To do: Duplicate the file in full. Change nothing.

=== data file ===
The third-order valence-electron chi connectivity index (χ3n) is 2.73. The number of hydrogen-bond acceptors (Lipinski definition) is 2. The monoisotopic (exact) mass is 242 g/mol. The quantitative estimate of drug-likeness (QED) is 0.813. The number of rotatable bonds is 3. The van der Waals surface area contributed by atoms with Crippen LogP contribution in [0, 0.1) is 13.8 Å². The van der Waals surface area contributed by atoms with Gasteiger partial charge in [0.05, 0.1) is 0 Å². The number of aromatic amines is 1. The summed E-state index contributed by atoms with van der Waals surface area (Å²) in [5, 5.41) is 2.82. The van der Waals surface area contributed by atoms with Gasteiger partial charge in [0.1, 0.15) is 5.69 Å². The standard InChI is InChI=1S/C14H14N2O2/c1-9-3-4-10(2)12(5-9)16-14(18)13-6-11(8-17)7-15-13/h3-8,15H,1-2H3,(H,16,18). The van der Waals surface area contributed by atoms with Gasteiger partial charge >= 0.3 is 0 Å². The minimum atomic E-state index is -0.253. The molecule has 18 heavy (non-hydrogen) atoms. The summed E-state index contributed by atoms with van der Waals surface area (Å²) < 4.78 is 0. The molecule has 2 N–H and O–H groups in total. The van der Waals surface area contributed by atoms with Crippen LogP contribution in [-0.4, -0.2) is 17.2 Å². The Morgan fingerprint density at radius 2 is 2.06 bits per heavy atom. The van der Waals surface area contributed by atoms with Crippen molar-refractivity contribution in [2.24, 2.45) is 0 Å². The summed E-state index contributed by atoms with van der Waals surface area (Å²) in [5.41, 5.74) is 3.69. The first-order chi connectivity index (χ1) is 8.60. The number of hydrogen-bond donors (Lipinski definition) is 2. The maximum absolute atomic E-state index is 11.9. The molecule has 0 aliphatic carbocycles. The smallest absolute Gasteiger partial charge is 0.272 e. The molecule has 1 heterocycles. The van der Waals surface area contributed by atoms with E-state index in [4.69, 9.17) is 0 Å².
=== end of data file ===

The third-order valence-electron chi connectivity index (χ3n) is 2.73. The number of hydrogen-bond acceptors (Lipinski definition) is 2. The monoisotopic (exact) mass is 242 g/mol. The quantitative estimate of drug-likeness (QED) is 0.813. The number of rotatable bonds is 3. The van der Waals surface area contributed by atoms with Crippen LogP contribution in [0, 0.1) is 13.8 Å². The van der Waals surface area contributed by atoms with Gasteiger partial charge in [0.05, 0.1) is 0 Å². The number of aromatic amines is 1. The summed E-state index contributed by atoms with van der Waals surface area (Å²) in [5, 5.41) is 2.82. The van der Waals surface area contributed by atoms with Gasteiger partial charge in [0.1, 0.15) is 5.69 Å². The standard InChI is InChI=1S/C14H14N2O2/c1-9-3-4-10(2)12(5-9)16-14(18)13-6-11(8-17)7-15-13/h3-8,15H,1-2H3,(H,16,18). The van der Waals surface area contributed by atoms with Gasteiger partial charge >= 0.3 is 0 Å². The minimum atomic E-state index is -0.253. The molecule has 18 heavy (non-hydrogen) atoms. The summed E-state index contributed by atoms with van der Waals surface area (Å²) < 4.78 is 0. The molecule has 2 N–H and O–H groups in total. The van der Waals surface area contributed by atoms with Crippen LogP contribution in [-0.4, -0.2) is 17.2 Å². The Morgan fingerprint density at radius 2 is 2.06 bits per heavy atom. The van der Waals surface area contributed by atoms with Crippen molar-refractivity contribution in [2.24, 2.45) is 0 Å². The summed E-state index contributed by atoms with van der Waals surface area (Å²) in [5.41, 5.74) is 3.69. The first-order chi connectivity index (χ1) is 8.60. The number of hydrogen-bond donors (Lipinski definition) is 2. The maximum absolute atomic E-state index is 11.9. The molecule has 0 aliphatic carbocycles. The smallest absolute Gasteiger partial charge is 0.272 e. The molecule has 1 heterocycles. The van der Waals surface area contributed by atoms with E-state index in [4.69, 9.17) is 0 Å².